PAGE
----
People v Dorm
2008 NY Slip Op 00370 [47 AD3d 503]
January 22, 2008
Appellate Division, First Department
Published by New York State Law Reporting Bureau pursuant to Judiciary Law § 431.
As corrected through Wednesday, March 12, 2008

The People of the State of New York, Respondent,
Chris Dorm, Appellant.

[*1] Robert S. Dean, Center for Appellate Litigation, New York City (Peter Theis of counsel), for appellant.

Robert M. Morgenthau, District Attorney, New York (Britta Gilmore of counsel), for respondent.

Judgment, Supreme Court, New York County (Robert Straus, J.), rendered June 29, 2006, convicting defendant, after a jury trial, of assault in the second degree and unlawful imprisonment in the first degree, and sentencing him to a term of two months of intermittent incarceration to be served on weekends concurrent with five years' probation, unanimously affirmed.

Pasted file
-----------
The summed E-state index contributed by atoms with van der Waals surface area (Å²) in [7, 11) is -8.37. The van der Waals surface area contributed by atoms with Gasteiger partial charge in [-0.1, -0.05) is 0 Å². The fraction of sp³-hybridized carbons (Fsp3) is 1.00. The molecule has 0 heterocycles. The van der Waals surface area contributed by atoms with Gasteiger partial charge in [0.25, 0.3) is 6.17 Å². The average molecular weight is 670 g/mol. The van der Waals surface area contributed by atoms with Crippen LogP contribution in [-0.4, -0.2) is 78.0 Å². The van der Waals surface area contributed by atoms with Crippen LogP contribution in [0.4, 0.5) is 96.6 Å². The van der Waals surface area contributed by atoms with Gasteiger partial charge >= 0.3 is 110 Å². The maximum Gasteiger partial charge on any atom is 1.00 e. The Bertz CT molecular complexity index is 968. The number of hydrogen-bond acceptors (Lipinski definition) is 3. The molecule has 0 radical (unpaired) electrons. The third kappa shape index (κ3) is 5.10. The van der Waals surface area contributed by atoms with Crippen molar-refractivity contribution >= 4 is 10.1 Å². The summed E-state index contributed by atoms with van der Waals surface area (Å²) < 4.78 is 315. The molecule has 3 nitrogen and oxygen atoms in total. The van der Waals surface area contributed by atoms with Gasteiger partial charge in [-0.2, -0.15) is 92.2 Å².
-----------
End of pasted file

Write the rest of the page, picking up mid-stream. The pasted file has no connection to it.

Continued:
The court properly permitted the People to introduce evidence of conflicts between defendant and the victim before and after the incident at issue, including evidence of defendant's aggressive and controlling behavior. To the limited extent that this conduct constituted uncharged crimes or bad acts, it was relevant to defendant's motive, and it provided necessary background regarding the couple's relationship that tended to explain aspects of the victim's testimony that might otherwise have been unbelievable or suspect (see People v Steinberg, 170 AD2d 50, 72-74 [1991], affd 79 NY2d 673 [1992]). The probative value of this evidence outweighed its prejudicial effect, which the court minimized by means of thorough limiting instructions. Concur—Lippman, P.J., Saxe, Nardelli, Williams and Moskowitz, JJ.